Hours after Zondo report shows massive Bosasa graft, Agrizzi files to have charges dropped

Hours after the third Zondo report detailed a slew of alleged corruption by senior ANC politicians, including former president Jacob Zuma, in dealings with logistics company Bosasa, its former executive, Angelo Agrizzi, filed an application on Wednesday to have his R800 000 fraud charges dismissed. 

Agrizzi, who again did not make it to the Johannesburg specialised commercial crimes court because of what his legal representative Manny Witz said was his debilitating respiratory illness, submitted an application for his two fraud charges to be withdrawn in order for him to focus on his health. 

The charges against the self-confessed racist and societal delinquent relate to the R800 000 bribe he allegedly gave to former ANC MP Vincent Smith “in exchange for his influence” so that Bosasa could score lucrative state contracts. 

Smith was the chairperson of the parliamentary oversight committee on correctional services at the time.

“Bosasa scored contracts totalling just over R1-billion from correctional services from 2004 to 2007,” said the Investigating Directorate, which is investigating and prosecuting the matter.

The directorate is a unit within the National Prosecuting Authority that was established in 2018 by President Cyril Ramaphosa to investigate and prosecute intricate commercial crimes. 

Because of delays caused by Agrizzi’s alleged health problems, his case was separated from that of Smith, who will return to court in April.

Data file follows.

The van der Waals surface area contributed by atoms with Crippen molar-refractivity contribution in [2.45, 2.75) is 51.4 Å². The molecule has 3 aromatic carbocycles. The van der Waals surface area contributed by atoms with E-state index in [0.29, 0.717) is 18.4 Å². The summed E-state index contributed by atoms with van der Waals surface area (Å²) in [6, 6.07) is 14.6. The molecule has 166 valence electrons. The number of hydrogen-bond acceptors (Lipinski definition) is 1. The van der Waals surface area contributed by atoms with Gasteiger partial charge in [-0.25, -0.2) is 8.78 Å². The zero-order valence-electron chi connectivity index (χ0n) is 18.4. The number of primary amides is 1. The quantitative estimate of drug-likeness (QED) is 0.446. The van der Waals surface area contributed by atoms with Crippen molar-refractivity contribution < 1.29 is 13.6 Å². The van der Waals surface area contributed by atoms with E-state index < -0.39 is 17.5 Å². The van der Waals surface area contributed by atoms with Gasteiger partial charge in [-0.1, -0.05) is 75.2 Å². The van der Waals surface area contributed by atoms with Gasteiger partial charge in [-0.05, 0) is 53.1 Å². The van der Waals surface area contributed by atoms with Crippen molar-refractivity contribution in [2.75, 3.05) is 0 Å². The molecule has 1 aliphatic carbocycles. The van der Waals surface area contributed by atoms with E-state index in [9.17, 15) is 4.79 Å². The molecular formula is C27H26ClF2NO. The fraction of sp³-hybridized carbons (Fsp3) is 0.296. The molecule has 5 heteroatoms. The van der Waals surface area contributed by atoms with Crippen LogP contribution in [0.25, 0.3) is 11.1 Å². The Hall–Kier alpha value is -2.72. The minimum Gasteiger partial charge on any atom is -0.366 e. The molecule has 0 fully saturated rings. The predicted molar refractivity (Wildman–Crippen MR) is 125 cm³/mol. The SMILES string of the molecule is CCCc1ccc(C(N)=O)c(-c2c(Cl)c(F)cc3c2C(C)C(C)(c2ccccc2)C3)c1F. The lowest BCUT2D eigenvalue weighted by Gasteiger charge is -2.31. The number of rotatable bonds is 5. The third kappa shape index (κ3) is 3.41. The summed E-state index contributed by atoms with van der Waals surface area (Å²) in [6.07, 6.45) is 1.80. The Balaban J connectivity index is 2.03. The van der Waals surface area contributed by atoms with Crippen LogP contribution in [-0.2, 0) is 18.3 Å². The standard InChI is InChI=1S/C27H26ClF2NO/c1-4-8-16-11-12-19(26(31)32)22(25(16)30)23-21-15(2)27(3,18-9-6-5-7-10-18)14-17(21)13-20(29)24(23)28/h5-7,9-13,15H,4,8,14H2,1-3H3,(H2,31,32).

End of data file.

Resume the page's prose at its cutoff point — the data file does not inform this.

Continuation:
Prosecutor Sandiswa Nkula-Nyoni indicated in court on Wednesday that the state would be opposing Agrizzi’s application for the withdrawal of the charges against him, and would reply to the application by 16 March. Oral arguments in the matter will be heard at the next court appearance on 1 April.

Meanwhile, Smith remains the only politician arrested for the alleged crimes committed by Bosasa, the details of which are contained in the third, four-volume instalment of reports from the state capture commission chaired by acting Chief Justice Raymond Zondo. 

In the latest report, Zondo asserted that there was enough evidence to prosecute Zuma for allegedly receiving gratifications after his 72nd birthday celebrations, which were paid for by Bosasa. 

Zuma, according to the report, used his influence to leak sensitive information related to criminal investigations into Bosasa flowing from the allegedly corrupt relationship the company had with the ANC and its senior leaders. 

“The investigation and prosecution were, indeed, successfully brought to a halt,” the report stated. 

Former Gauteng premier and water and sanitation minister Nomvula Mokonyane also received a raft of allegedly corrupt gratifications from Bosasa, paid for by Agrizzi, including a R50 000 a month cash benefit. 

Agrizzi testified to this during the commission’s hearing, but Mokonyane denied having received any cash from the infamous company during her testimony. 

But the report believed Agrizzi’s version of evidence, detailing how he was able to accurately describe the interior of Mokonyane’s Bryanston, Gauteng home in detail. 

In total, the Investigating Directorate has four cases enrolled in court related to alleged Bosasa crimes: the Smith and Agrizzi R800 000 bribery case, which was split; the R1.8-billion fraud and corruption matter involving three other accused for allegedly corrupt tenders awarded to Bosasa from 2004 and 2007; and the bribery claims against former Bosasa officials, Frans Vorster and Carlos Bonafacio, both of whom are accused of facilitating a R180 000 bribe to former correctional services chief financial officer Patrick Gillingham.

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Khaya Koko
Khaya Koko is a journalist with a penchant for reading through legal documents braving the ravages of cold court benches to expose the crooked. He writes about social justice and human-interest stories. Most importantly, he is a card-carrying member of the Mighty Orlando Pirates.

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